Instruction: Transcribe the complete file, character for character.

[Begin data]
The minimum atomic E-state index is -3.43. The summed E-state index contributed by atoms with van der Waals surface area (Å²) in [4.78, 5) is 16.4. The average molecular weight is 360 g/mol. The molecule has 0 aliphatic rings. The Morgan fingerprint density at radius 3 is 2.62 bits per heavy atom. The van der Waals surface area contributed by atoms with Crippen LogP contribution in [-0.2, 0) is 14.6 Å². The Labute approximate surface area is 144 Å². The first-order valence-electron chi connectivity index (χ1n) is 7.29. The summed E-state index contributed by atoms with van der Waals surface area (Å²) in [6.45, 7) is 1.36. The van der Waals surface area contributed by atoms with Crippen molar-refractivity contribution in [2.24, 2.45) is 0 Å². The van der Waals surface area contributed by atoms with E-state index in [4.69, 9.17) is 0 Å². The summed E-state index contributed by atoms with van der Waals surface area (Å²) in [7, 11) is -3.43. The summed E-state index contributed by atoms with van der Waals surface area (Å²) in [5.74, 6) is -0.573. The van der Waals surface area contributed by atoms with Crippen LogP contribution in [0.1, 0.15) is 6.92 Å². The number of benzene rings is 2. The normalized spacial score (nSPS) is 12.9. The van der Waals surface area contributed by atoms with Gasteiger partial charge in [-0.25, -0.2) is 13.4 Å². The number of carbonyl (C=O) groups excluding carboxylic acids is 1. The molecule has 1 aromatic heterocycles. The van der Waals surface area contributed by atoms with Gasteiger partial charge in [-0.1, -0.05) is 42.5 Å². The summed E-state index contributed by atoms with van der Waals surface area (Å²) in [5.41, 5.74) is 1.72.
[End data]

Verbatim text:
The minimum atomic E-state index is -3.43. The summed E-state index contributed by atoms with van der Waals surface area (Å²) in [4.78, 5) is 16.4. The average molecular weight is 360 g/mol. The molecule has 0 aliphatic rings. The Morgan fingerprint density at radius 3 is 2.62 bits per heavy atom. The van der Waals surface area contributed by atoms with Crippen LogP contribution in [-0.2, 0) is 14.6 Å². The Labute approximate surface area is 144 Å². The first-order valence-electron chi connectivity index (χ1n) is 7.29. The summed E-state index contributed by atoms with van der Waals surface area (Å²) in [6.45, 7) is 1.36. The van der Waals surface area contributed by atoms with Crippen molar-refractivity contribution in [2.24, 2.45) is 0 Å². The van der Waals surface area contributed by atoms with E-state index in [4.69, 9.17) is 0 Å². The summed E-state index contributed by atoms with van der Waals surface area (Å²) in [7, 11) is -3.43. The summed E-state index contributed by atoms with van der Waals surface area (Å²) in [5.74, 6) is -0.573. The van der Waals surface area contributed by atoms with Crippen LogP contribution in [0.1, 0.15) is 6.92 Å². The number of benzene rings is 2. The normalized spacial score (nSPS) is 12.9. The van der Waals surface area contributed by atoms with Gasteiger partial charge in [-0.25, -0.2) is 13.4 Å². The number of carbonyl (C=O) groups excluding carboxylic acids is 1. The molecule has 1 aromatic heterocycles. The van der Waals surface area contributed by atoms with Gasteiger partial charge in [-0.1, -0.05) is 42.5 Å². The summed E-state index contributed by atoms with van der Waals surface area (Å²) in [5.41, 5.74) is 1.72.